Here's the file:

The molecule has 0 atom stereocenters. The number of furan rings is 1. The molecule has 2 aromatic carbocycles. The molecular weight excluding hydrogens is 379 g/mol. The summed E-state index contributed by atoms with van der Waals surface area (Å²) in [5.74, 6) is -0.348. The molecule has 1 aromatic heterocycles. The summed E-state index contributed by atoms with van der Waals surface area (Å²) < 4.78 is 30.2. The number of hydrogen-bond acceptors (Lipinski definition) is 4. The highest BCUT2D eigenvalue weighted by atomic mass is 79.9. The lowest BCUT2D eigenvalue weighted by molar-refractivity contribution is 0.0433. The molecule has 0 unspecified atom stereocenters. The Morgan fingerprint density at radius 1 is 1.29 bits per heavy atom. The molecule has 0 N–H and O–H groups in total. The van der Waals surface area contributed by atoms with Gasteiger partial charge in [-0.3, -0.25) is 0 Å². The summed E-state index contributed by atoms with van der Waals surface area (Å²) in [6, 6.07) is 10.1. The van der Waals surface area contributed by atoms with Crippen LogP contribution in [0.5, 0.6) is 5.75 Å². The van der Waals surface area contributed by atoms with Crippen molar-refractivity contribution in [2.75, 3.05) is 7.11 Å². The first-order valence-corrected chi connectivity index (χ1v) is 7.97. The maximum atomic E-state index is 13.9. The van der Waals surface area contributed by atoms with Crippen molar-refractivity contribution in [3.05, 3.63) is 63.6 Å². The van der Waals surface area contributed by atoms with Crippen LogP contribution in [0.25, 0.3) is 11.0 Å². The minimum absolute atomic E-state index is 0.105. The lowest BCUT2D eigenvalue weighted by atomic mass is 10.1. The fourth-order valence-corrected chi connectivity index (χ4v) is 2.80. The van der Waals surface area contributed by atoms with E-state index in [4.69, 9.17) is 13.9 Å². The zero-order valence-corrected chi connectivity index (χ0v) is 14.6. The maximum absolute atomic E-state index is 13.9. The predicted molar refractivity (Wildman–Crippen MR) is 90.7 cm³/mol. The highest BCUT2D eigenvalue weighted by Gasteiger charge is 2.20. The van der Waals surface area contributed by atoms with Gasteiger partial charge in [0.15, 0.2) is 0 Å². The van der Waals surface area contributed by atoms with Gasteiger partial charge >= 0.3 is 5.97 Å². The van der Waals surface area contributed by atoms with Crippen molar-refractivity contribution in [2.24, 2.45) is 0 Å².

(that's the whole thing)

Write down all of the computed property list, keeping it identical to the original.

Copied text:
The molecule has 0 atom stereocenters. The number of furan rings is 1. The molecule has 2 aromatic carbocycles. The molecular weight excluding hydrogens is 379 g/mol. The summed E-state index contributed by atoms with van der Waals surface area (Å²) in [5.74, 6) is -0.348. The molecule has 1 aromatic heterocycles. The summed E-state index contributed by atoms with van der Waals surface area (Å²) < 4.78 is 30.2. The number of hydrogen-bond acceptors (Lipinski definition) is 4. The highest BCUT2D eigenvalue weighted by atomic mass is 79.9. The lowest BCUT2D eigenvalue weighted by molar-refractivity contribution is 0.0433. The molecule has 0 unspecified atom stereocenters. The Morgan fingerprint density at radius 1 is 1.29 bits per heavy atom. The molecule has 0 N–H and O–H groups in total. The van der Waals surface area contributed by atoms with Gasteiger partial charge in [-0.3, -0.25) is 0 Å². The summed E-state index contributed by atoms with van der Waals surface area (Å²) in [6, 6.07) is 10.1. The van der Waals surface area contributed by atoms with Crippen LogP contribution in [0.5, 0.6) is 5.75 Å². The van der Waals surface area contributed by atoms with Crippen molar-refractivity contribution in [2.75, 3.05) is 7.11 Å². The first-order valence-corrected chi connectivity index (χ1v) is 7.97. The maximum atomic E-state index is 13.9. The van der Waals surface area contributed by atoms with Crippen molar-refractivity contribution in [3.05, 3.63) is 63.6 Å². The van der Waals surface area contributed by atoms with Crippen LogP contribution in [0.25, 0.3) is 11.0 Å². The minimum absolute atomic E-state index is 0.105. The lowest BCUT2D eigenvalue weighted by atomic mass is 10.1. The fourth-order valence-corrected chi connectivity index (χ4v) is 2.80. The van der Waals surface area contributed by atoms with E-state index in [4.69, 9.17) is 13.9 Å². The zero-order valence-corrected chi connectivity index (χ0v) is 14.6. The maximum absolute atomic E-state index is 13.9. The predicted molar refractivity (Wildman–Crippen MR) is 90.7 cm³/mol. The highest BCUT2D eigenvalue weighted by Gasteiger charge is 2.20. The van der Waals surface area contributed by atoms with Gasteiger partial charge in [0.15, 0.2) is 0 Å². The van der Waals surface area contributed by atoms with Gasteiger partial charge >= 0.3 is 5.97 Å². The van der Waals surface area contributed by atoms with Crippen molar-refractivity contribution in [2.24, 2.45) is 0 Å².